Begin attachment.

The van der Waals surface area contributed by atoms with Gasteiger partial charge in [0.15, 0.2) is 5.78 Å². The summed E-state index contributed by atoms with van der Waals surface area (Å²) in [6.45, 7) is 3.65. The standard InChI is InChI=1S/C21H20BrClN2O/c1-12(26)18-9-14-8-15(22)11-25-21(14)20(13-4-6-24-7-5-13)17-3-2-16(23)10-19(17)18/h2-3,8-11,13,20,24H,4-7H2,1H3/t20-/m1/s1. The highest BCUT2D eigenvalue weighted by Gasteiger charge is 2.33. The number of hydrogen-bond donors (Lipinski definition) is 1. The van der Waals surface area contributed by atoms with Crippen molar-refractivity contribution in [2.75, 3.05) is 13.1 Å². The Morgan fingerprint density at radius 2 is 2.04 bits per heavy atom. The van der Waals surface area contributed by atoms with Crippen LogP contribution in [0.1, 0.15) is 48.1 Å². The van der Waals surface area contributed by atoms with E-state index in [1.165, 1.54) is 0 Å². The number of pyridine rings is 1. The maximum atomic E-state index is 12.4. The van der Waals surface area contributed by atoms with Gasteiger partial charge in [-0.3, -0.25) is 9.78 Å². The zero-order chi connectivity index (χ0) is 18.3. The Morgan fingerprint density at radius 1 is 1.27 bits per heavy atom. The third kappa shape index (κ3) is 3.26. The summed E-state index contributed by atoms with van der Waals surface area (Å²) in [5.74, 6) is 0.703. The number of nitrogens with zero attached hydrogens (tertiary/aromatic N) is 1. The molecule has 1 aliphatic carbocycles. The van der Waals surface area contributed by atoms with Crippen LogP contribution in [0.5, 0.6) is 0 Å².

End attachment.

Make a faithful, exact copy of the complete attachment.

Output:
The van der Waals surface area contributed by atoms with Gasteiger partial charge in [0.15, 0.2) is 5.78 Å². The summed E-state index contributed by atoms with van der Waals surface area (Å²) in [6.45, 7) is 3.65. The standard InChI is InChI=1S/C21H20BrClN2O/c1-12(26)18-9-14-8-15(22)11-25-21(14)20(13-4-6-24-7-5-13)17-3-2-16(23)10-19(17)18/h2-3,8-11,13,20,24H,4-7H2,1H3/t20-/m1/s1. The highest BCUT2D eigenvalue weighted by Gasteiger charge is 2.33. The number of hydrogen-bond donors (Lipinski definition) is 1. The van der Waals surface area contributed by atoms with Crippen molar-refractivity contribution in [2.75, 3.05) is 13.1 Å². The Morgan fingerprint density at radius 2 is 2.04 bits per heavy atom. The van der Waals surface area contributed by atoms with Crippen LogP contribution in [0.1, 0.15) is 48.1 Å². The van der Waals surface area contributed by atoms with E-state index in [1.165, 1.54) is 0 Å². The number of pyridine rings is 1. The maximum atomic E-state index is 12.4. The van der Waals surface area contributed by atoms with Gasteiger partial charge in [-0.3, -0.25) is 9.78 Å². The zero-order chi connectivity index (χ0) is 18.3. The Morgan fingerprint density at radius 1 is 1.27 bits per heavy atom. The third kappa shape index (κ3) is 3.26. The summed E-state index contributed by atoms with van der Waals surface area (Å²) in [5.74, 6) is 0.703. The number of nitrogens with zero attached hydrogens (tertiary/aromatic N) is 1. The molecule has 1 aliphatic carbocycles. The van der Waals surface area contributed by atoms with Crippen LogP contribution in [0.5, 0.6) is 0 Å².